Poignant.

Poignant. A word we don’t use too much these days. Do you need to grab a dictionary?

Just the sound of the word, just the fact that it’s dropping into disuse, is, well, poignant.

An idea, a memory, an echo from the past, that brings nostalgia, an indefinable longing for, for …. Something. We’re not quite sure what. A piercing feeling, tinged with gladness, tinged with pain, tinged with sadness. Something that touches us to our core. A snatch of an almost forgotten melody perhaps.

A lone piper on the misty battlements of Edinburgh Castle.

The heading note above Proverbs Chapter 30 tells us that these are the words of Agur Ben Yakeh. Probably not an Israelite.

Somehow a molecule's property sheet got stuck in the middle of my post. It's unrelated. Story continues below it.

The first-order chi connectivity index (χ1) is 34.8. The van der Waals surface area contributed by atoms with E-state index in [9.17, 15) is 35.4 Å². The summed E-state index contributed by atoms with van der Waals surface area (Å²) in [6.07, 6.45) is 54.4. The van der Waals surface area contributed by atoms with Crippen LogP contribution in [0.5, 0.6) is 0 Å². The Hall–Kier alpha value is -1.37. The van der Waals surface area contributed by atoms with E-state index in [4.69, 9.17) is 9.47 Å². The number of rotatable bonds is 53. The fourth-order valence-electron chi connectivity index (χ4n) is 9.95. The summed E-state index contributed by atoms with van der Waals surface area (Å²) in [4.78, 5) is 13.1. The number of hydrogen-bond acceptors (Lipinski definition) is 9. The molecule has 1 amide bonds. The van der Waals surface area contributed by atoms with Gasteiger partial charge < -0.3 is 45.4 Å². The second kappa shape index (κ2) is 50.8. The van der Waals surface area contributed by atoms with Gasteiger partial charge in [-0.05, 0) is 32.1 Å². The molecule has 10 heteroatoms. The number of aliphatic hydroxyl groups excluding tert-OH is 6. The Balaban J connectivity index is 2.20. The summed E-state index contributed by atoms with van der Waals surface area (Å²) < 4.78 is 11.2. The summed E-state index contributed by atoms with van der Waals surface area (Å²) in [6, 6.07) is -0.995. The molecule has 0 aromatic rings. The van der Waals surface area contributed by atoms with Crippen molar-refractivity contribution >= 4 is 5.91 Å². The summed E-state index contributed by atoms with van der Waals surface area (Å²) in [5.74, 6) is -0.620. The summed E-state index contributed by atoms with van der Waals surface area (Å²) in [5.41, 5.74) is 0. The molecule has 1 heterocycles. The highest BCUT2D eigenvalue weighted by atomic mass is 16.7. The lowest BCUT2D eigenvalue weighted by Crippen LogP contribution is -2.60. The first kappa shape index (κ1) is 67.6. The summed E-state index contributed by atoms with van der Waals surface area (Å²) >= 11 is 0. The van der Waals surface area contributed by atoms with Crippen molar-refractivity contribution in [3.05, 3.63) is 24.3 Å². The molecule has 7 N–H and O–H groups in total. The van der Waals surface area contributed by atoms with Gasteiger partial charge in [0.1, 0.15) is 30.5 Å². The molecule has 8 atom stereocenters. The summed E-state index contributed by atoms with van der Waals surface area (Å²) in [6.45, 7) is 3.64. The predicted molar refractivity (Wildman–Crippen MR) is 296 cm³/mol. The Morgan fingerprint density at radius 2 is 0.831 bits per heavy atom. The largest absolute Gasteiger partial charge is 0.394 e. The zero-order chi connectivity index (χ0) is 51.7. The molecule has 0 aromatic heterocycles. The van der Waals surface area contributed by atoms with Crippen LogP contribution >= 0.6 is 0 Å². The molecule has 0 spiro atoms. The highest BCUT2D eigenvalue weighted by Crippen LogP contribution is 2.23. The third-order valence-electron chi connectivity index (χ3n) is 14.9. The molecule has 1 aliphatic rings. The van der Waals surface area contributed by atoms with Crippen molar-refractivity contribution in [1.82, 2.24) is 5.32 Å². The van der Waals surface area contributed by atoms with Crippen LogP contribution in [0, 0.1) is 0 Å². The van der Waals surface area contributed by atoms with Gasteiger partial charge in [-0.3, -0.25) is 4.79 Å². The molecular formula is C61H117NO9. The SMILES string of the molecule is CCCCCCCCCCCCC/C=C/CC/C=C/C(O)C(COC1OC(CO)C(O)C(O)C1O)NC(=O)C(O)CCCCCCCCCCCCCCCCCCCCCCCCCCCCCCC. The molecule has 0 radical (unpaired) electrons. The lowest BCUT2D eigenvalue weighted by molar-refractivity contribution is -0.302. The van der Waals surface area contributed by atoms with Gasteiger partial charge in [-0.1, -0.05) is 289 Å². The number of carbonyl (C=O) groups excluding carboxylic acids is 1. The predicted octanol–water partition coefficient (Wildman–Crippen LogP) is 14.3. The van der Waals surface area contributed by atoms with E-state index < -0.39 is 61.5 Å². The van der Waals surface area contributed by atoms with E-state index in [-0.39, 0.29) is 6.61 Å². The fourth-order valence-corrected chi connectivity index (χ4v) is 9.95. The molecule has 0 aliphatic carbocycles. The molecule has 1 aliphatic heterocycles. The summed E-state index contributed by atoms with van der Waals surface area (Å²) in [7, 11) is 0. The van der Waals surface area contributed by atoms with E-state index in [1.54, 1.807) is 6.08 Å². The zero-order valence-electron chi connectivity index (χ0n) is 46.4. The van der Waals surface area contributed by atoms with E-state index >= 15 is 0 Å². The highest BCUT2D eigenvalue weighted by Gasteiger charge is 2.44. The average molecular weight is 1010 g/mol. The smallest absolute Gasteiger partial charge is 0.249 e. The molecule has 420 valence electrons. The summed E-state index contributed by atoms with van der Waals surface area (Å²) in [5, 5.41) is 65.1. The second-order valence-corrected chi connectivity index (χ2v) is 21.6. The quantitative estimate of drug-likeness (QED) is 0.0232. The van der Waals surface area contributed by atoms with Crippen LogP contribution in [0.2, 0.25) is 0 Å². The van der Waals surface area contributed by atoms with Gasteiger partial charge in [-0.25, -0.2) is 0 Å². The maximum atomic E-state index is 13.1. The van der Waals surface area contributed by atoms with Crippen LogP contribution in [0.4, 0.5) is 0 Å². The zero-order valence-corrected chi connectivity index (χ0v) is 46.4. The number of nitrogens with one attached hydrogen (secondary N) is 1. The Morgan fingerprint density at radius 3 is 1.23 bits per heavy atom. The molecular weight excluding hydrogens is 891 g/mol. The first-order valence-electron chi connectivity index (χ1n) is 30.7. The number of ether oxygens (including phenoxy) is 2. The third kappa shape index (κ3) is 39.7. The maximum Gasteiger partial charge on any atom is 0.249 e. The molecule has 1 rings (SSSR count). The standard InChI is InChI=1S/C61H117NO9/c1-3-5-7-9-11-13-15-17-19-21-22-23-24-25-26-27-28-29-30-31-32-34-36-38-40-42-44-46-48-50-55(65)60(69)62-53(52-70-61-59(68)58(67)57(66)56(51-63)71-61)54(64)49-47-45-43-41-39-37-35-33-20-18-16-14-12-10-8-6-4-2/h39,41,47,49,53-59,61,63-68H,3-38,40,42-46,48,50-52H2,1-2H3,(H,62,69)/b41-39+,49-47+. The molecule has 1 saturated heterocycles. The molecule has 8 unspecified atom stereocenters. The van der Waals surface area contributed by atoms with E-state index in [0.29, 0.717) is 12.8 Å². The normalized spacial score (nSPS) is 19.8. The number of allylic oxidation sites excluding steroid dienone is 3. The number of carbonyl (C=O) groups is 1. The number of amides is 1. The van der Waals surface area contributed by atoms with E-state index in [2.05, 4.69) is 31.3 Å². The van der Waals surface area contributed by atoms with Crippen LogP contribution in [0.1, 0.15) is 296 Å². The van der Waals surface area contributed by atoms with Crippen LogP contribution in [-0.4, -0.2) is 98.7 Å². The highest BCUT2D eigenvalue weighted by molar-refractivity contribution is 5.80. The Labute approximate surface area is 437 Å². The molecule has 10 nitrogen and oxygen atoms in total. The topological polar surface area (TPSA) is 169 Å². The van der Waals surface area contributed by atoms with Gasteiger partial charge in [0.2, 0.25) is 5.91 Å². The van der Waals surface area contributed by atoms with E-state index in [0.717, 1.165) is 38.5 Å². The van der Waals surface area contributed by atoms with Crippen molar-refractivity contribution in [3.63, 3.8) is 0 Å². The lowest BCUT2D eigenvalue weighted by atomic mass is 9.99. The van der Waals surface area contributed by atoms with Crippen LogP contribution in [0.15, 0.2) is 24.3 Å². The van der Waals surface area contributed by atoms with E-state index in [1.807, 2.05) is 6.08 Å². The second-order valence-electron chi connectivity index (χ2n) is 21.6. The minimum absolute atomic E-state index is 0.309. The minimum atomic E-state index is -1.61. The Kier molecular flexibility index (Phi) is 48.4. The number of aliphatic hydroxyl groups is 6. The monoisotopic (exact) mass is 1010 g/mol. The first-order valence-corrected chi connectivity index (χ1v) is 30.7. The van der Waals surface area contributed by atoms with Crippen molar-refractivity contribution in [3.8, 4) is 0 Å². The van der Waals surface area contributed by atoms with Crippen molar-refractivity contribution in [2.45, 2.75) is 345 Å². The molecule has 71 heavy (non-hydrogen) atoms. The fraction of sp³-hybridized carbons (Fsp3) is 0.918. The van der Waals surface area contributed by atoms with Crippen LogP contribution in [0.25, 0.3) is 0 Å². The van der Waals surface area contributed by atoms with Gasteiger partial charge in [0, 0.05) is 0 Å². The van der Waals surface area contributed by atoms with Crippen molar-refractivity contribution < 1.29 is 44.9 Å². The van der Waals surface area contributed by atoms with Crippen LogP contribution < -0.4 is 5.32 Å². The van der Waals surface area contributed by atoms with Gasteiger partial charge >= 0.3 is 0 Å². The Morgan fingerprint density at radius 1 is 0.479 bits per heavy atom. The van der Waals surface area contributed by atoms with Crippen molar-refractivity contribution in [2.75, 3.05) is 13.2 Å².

Proverbs 30:18-19. (NIV)

18 “There are three things that are too amazing for me,
    four that I do not understand:
19 the way of an eagle in the sky,
    the way of a snake on a rock,
the way of a ship on the high seas,
    and the way of a man with a maiden.”

Agur is reflecting on four things that amaze and mystify him. An eagle, effortlessly lifting and soaring on the wind. A snake, gracefully moving across a smooth, warm rock. Whose soul has not been moved by a four-master heeling to the breeze? And the gentle blossoming of love between a young man and a young maid.

Poignant.

Most commentators, especially the hoary ones, read the final line as the crafty cad despoiling the beautiful girl. But I think they are wrong. That meaning is discordant with the three preceding lines. Properly understood, and wisely practiced, romance is amazing, vibrant, soul-building. Poignant.

Readers are telling me they discover that poignancy in ‘A Thousand Tears from Home’. Check it out  athousandtearsfromhome.com